by Chuck Ross
- Lanny Davis says he does not know whether President Donald Trump had advance knowledge of Russian hacks of Democrats.
- Earlier in August, Davis said his client, Michael Cohen, had information linking Trump to the hacks.
- Now he claims that he merely had an “instinct” about what Trump knew.
Lanny Davis, an attorney for Michael Cohen, is backtracking from his stunning claim that President Donald Trump had advance knowledge of Russian hacking efforts.
During interviews on Tuesday and Wednesday, Davis laid out a grave allegation against Trump, saying that Cohen had information that would be of interest to special counsel Robert Mueller, including about Russian hacking of Democrats’ emails.
In an interview Tuesday with MSNBC’s Rachel Maddow, Davis said Cohen, a former lawyer for Trump, has “knowledge about the computer crime of hacking and whether or not Mr. Trump knew ahead of time about that crime and even cheered it on.”
An in an interview Wednesday, Davis said his client “has information that would be of interest to Mr. Mueller in his probe of a conspiracy to corrupt American democracy, very similar to the indictment of the 12 Russians.”
Davis’s allegations, if accurate, would have had significant ramifications for the Mueller investigation, which is probing whether the Trump campaign colluded with the Kremlin to influence the 2016 election. Trump has denied knowing about hacks of Democrats’ emails before they occurred.
But Davis is now telling The Washington Post that his comments were merely based on “instinct” and not direct knowledge about what Cohen knows.
Asked by WaPo on Saturday whether he was certain that Trump knew about computer hacks before they occurred, Davis told the newspaper: “I am not sure. There’s a possibility that is the case. But I am not sure.”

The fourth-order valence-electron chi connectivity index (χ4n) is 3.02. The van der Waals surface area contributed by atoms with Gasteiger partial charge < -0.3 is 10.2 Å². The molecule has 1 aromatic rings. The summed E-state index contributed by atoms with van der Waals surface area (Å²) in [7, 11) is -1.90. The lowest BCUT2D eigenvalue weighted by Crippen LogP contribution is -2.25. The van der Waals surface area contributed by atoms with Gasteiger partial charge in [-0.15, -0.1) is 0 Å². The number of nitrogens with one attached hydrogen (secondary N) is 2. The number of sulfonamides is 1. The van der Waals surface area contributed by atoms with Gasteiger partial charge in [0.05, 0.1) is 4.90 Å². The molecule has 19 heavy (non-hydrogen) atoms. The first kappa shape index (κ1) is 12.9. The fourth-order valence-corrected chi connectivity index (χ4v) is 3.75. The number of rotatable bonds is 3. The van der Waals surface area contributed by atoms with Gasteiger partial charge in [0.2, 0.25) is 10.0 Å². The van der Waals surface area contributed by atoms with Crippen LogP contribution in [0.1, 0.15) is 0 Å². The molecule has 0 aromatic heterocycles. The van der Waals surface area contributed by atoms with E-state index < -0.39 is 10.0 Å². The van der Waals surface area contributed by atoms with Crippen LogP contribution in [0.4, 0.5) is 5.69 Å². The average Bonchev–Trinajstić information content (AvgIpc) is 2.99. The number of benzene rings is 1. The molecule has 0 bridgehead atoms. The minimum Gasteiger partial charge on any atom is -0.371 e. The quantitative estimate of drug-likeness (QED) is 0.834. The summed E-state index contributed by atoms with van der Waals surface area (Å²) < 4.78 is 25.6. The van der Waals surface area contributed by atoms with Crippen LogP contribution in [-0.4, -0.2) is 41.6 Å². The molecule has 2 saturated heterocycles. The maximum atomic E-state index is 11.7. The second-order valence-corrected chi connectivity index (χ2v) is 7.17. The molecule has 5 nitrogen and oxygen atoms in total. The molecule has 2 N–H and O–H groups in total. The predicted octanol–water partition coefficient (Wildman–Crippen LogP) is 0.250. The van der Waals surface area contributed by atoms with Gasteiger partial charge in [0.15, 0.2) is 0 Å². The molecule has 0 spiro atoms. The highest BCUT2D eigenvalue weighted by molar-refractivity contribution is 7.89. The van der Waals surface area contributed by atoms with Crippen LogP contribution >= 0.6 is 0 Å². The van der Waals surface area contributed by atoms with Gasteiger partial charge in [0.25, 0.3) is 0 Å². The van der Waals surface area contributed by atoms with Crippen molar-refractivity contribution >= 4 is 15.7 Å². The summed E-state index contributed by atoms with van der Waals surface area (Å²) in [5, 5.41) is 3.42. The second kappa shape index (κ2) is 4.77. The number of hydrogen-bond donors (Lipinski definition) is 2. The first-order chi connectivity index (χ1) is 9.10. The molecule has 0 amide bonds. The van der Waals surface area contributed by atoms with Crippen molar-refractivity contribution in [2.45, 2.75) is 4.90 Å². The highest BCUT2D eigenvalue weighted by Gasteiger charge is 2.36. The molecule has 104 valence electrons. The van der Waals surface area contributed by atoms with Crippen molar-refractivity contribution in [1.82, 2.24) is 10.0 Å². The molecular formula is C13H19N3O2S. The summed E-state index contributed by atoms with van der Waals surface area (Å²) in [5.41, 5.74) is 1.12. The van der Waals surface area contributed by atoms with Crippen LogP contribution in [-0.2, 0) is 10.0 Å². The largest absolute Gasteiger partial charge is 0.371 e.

“I was giving an instinct that [Cohen] might have something to say of interest to the special counsel.”
Davis, a close ally of Bill and Hillary Clinton, also went on the record with WaPo to reveal that he was an anonymous source for a story asserting that Cohen is willing to Mueller that he witnessed Trump approving the June 2016 meeting at Trump Tower with a group of Russians offering dirt on Hillary Clinton.
CNN reported July 27 that sources close to Cohen said he was present at a meeting where Donald Trump Jr. told his father about the Trump Tower meeting. Trump critics seized on the report, noting that Trump and Trump Jr. have both denied that the president knew about the meeting until it was reported in the press in July 2017.
But Davis said Wednesday night that the reporting of the story got “mixed up” and that Cohen does not know whether Trump had prior knowledge of the meeting.
“So Michael Cohen does not have information that President Trump knew about the Trump Tower meeting with the Russians beforehand or even after?” CNN’s Anderson Cooper asked Davis.
“No, he does not,” Davis said.
According to WaPo, Davis was an anonymous source for a story that the newspaper ran in July confirming the CNN report. WaPo cited “a person familiar with Cohen’s thinking” who said that Cohen was interested in talking about Trump’s advance knowledge of the Trump Tower meeting with Mueller.
Though Davis spoke to WaPo for its initial story, the newspaper reported in that piece that “Davis declined to comment on the CNN report Thursday night.”
He told WaPo on Saturday: “I should have been more clear — including with you — that I could not independently confirm what happened. I regret my error.”
For its part, CNN has refused to address its faulty reporting. The network has not corrected its July 27 story, and its anchors have not addressed the flub on air.
Brian Stelter, the host of CNN’s media criticism show “Reliable Sources,” on Sunday interviewed Carl Bernstein, one of the reporters who wrote the article. The false story did not come up in their discussion. Instead, Stelter and Bernstein railed against Trump.
CNN did not respond to numerous requests for comment from The Daily Caller News Foundation. But a spokeswoman for the network told WaPo on Saturday: “We stand by our story, and are confident in our reporting of it.”
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